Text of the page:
Discipline and Punish


Whither Joe?

No, not our Joe.  Lieberman.  Do the senate Dems let him keep his committee chair, his other committee assignments, his seniority, and stay in the Dem caucus?  Do they boot him completely out of the caucus?  Do they do something in between?

To a large degree, I don’t care.  I mean, Lieberman’s a blue-ribbon jackass, but that’s hardly unusual in American politicians.  However, I do care in one respect, and that’s party discipline in the senate.  We’ve seen how disciplined the GOP caucus is, so we know that when big legislation come up for a vote on cloture, they are going to have their members whipped into line.  We also know that conservative Dems like Ben Nelson and Mark Pryor have a habit of going against their party.  So Harry Reid has got to be able to enforce some discipline on the troops if he’s going to have any chance of moving progressive legislation past the filibuster and through the senate.

If Lieberman can do everything he’s done in the last few years and not get punished for it, what would get a caucus member punished?  It’s hard to think of an answer.

It’s even harder to answer when you consider how weak a position Lieberman is in right now.  If the Dems punish him and he doesn’t like it, the worst he can do is go caucus with the GOP.  So what?  The ramifications of that are miniscule for the Dems, and huge for Lieberman.  The Dems would still control the senate by a comfortable margin, Joe would be caucusing with people who hated him 90% of the time (because that’s the rate at which he agrees with the Dems on policy), he would have no greater influence in the senate, and he’d almost certainly lose his seat in his next election.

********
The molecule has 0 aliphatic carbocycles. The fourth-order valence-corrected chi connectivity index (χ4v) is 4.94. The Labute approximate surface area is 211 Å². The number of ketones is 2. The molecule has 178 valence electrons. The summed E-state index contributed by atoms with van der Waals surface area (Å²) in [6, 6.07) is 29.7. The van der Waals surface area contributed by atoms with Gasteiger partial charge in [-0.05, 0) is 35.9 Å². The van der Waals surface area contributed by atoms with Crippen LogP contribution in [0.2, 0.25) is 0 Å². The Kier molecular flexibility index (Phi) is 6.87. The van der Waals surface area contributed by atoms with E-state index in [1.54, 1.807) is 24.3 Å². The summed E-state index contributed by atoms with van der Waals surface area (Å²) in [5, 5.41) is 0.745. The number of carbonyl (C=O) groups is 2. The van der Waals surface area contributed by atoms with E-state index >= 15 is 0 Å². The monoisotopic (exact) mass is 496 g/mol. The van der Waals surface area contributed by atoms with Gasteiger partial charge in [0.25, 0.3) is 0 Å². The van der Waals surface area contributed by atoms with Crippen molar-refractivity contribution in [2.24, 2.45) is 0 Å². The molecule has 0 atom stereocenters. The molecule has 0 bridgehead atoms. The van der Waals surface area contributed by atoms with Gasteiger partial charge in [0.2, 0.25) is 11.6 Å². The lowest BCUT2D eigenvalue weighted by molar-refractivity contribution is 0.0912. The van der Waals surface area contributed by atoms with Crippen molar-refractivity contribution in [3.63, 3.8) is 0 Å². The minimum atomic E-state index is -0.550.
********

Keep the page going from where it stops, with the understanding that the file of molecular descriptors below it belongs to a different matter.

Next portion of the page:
As George Costanza would say, he’s got no hand in this relationship.

Weirdly, though, you still see quotes like this from anonymous Dem operatives:

“He’s got momentum, and we need to keep him in the caucus, and this fits into Barack Obama’s message of change and moving forward,” said one Senate Democratic aide familiar with discussions. “The message here is that we don’t want to start off a new era with retribution.”

What on Earth is s/he talking about?  What momentum does Joe have?  He just very publicly crossed his party in a presidential race to back the losing ticket; a ticket that lost by the widest margin in 20 years.  The nation disagrees with him on what he’s made practically his only issue: Iraq.  Joe’s moving right while the voters just moved left.  How does that give him momentum?

And “we need to keep him in the caucus” because . . . why was that, again?

As for retribution, as suggested above, one man’s retribution is another man’s discipline.  The Dem caucus does not have a filibuster-proof majority.  The GOP caucus will be very disciplined in opposition, as always.  So the Dems are going to have to be disciplined in leading.

I just don’t see how Reid will be able to maintain anything like discipline if he lets Lieberman off the hook, and that means the senate will continue to be a graveyard for good legislation.

Edited to Add:

The one scenario in which I could see this working is if by keeping Lieberman in the caucus, Reid had him in the situation Lyndon Johnson famously had V.P. Hubert Humphrey in.  Quoth Johnson: “I keep Hubert’s balls in my coat pocket.”

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10 Responses to “Discipline and Punish”

  1. Terry A. Says:

    What about — dare I say? (“Dare! Dare!”) — a cabinet post?

  2. urbino Says:

    I can’t imagine they’d offer him one he’d take. Not even Obama.

  3. michaellasley Says:

    as always, i know nothing of these things. what is the benefit of punishing lieberman? is it just to keep people in line in the future? and does the democratic party want to become like the republican party in the sense that it whips everyone into shape or sends them on their way? just curious.

  4. urbino Says:

    Interesting point, but I think it overstates the case. I don’t think taking action against Lieberman would make the Dems like the Republicans. They can’t boot him out of the party, as Republicans tend to want to do with dissidents, because he already left the party on his own; he left in 2006 to run against the person who won the party’s nomination for his senate seat.